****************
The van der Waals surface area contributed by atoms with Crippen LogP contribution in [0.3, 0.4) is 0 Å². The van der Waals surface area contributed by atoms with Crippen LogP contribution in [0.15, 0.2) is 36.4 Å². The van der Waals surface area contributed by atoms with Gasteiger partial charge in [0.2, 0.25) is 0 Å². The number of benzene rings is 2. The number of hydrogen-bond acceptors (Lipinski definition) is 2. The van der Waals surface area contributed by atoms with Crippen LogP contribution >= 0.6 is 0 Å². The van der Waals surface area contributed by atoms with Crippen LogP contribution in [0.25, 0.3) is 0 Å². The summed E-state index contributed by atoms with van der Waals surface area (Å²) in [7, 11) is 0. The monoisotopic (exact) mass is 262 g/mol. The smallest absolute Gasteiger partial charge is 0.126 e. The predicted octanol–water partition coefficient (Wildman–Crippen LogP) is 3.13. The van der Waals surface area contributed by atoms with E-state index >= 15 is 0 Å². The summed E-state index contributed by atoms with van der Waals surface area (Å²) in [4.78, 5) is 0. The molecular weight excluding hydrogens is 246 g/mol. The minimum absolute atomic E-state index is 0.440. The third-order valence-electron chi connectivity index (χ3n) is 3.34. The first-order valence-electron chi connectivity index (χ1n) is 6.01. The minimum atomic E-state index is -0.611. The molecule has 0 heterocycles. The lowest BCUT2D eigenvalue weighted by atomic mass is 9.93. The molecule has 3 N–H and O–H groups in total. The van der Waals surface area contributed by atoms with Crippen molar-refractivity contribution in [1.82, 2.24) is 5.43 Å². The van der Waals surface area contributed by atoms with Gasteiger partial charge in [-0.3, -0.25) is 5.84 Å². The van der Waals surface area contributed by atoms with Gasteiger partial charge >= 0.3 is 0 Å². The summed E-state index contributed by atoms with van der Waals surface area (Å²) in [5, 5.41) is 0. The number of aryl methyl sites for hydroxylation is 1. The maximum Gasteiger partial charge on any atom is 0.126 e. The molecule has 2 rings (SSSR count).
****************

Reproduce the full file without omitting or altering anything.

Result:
The van der Waals surface area contributed by atoms with Crippen LogP contribution in [0.3, 0.4) is 0 Å². The van der Waals surface area contributed by atoms with Crippen LogP contribution in [0.15, 0.2) is 36.4 Å². The van der Waals surface area contributed by atoms with Gasteiger partial charge in [0.2, 0.25) is 0 Å². The number of benzene rings is 2. The number of hydrogen-bond acceptors (Lipinski definition) is 2. The van der Waals surface area contributed by atoms with Crippen LogP contribution >= 0.6 is 0 Å². The van der Waals surface area contributed by atoms with Crippen LogP contribution in [0.25, 0.3) is 0 Å². The summed E-state index contributed by atoms with van der Waals surface area (Å²) in [7, 11) is 0. The monoisotopic (exact) mass is 262 g/mol. The smallest absolute Gasteiger partial charge is 0.126 e. The predicted octanol–water partition coefficient (Wildman–Crippen LogP) is 3.13. The van der Waals surface area contributed by atoms with E-state index >= 15 is 0 Å². The summed E-state index contributed by atoms with van der Waals surface area (Å²) in [4.78, 5) is 0. The molecular weight excluding hydrogens is 246 g/mol. The minimum absolute atomic E-state index is 0.440. The third-order valence-electron chi connectivity index (χ3n) is 3.34. The first-order valence-electron chi connectivity index (χ1n) is 6.01. The minimum atomic E-state index is -0.611. The molecule has 0 heterocycles. The lowest BCUT2D eigenvalue weighted by atomic mass is 9.93. The molecule has 3 N–H and O–H groups in total. The van der Waals surface area contributed by atoms with Crippen molar-refractivity contribution in [1.82, 2.24) is 5.43 Å². The van der Waals surface area contributed by atoms with Gasteiger partial charge in [-0.3, -0.25) is 5.84 Å². The van der Waals surface area contributed by atoms with Gasteiger partial charge >= 0.3 is 0 Å². The summed E-state index contributed by atoms with van der Waals surface area (Å²) in [5, 5.41) is 0. The number of aryl methyl sites for hydroxylation is 1. The maximum Gasteiger partial charge on any atom is 0.126 e. The molecule has 2 rings (SSSR count).